I don’t have any studies or scientific evidence to support this interpretation. I can’t even speak for other writers. Nevertheless, my writing seems to come most freely when I’m not entirely conscious. I have discovered that my writing is most productive when I first wake up (even if I sleep in) and around 10:00-11:30 p.m., not long before I go to bed.

I’m normally too tired to read or focus on much of anything at these times, but I can write with minimal distractions. Some people might argue that there’s not much going on that can take away my attention and that’s why I’m more productive. They may be right. Still, I don’t have as consistent of luck when I just isolate myself from all external stimuli. I also have to admit that there are noises echoing throughout my neighborhood at any time of day, which detracts from this theory. (By “noises,” I mean a motorcycle speeding by the house at 1:00 a.m., someone’s dying car starting up around 2:00 a.m., and dogs and birds sounding off at all hours.)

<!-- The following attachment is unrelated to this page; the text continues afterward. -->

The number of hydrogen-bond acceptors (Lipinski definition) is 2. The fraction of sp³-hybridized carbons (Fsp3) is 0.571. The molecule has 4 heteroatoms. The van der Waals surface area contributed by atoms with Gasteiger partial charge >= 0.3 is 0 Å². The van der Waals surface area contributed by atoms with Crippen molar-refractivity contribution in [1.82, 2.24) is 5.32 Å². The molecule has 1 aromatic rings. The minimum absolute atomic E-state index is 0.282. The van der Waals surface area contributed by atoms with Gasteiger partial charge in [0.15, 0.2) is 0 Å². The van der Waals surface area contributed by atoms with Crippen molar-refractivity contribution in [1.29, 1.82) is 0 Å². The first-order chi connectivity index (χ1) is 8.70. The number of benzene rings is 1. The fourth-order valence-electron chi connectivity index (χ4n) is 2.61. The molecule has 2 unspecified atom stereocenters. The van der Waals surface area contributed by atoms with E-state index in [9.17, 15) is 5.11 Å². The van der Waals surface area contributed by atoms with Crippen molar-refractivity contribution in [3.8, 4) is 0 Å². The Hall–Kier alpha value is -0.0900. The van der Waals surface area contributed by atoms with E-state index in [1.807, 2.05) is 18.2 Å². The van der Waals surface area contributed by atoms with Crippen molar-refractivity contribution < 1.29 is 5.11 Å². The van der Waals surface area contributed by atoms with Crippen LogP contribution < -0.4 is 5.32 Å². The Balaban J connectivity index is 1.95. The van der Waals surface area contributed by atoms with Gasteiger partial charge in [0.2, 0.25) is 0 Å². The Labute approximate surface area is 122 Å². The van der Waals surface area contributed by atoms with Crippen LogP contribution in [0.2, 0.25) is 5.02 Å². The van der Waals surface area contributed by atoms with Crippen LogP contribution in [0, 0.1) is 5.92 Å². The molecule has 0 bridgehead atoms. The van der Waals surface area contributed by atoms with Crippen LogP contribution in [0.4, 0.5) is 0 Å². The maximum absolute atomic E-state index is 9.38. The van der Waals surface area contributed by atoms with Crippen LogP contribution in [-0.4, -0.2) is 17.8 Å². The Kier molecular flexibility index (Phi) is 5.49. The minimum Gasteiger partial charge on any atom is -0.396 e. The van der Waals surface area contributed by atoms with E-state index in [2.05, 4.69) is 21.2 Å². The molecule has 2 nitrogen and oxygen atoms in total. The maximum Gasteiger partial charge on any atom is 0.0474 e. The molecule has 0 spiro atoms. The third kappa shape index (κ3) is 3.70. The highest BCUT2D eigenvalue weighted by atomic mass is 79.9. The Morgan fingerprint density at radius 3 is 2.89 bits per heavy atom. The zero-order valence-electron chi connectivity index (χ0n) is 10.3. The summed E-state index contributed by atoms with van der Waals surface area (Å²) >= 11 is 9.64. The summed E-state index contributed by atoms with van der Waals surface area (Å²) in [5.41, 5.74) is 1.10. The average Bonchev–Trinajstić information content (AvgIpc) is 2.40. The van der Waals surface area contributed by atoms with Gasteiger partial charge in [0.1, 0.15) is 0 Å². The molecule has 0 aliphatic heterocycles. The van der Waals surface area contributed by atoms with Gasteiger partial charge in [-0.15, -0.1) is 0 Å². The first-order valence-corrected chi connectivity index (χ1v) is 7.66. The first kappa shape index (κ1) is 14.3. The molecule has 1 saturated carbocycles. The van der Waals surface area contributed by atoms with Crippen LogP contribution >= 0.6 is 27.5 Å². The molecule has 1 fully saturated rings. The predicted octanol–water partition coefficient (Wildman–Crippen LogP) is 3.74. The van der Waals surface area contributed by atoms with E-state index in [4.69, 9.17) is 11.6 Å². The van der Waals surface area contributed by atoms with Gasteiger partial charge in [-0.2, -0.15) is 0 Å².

One of my biggest problems with writing is my inhibition stunting my creativity. I have voices in my head that cause me to doubt myself and my work constantly. The more awake I am, the louder those voices become. My sleepy state silences these inhibitions enough that I can get about a solid hour of writing in before I start wondering if it’s utter garbage. In that way, “semiconscious/half-asleep writing” is my form of “drunk writing” without as strong a possibility of memory loss.

By Jessica Delp on Unsplash

The second half of the quote is rather self-explanatory when examined from this perspective. If “write drunk” is “write semiconscious,” “edit sober” must be “edit conscious.” Of course, it’s probably best to be sober when you edit as well. You’ll have your full faculties at your disposal. You’ll also look at your work with a more objective eye. You won’t have to (entirely) shut up your inner critic at this point, and it will finally have its say. You’ll remember the rules of grammar–or be able to research anything you’ve forgotten–well enough to know when you should and should not break them. The more sober and conscious you are, the better you will edit without totally destroying your work.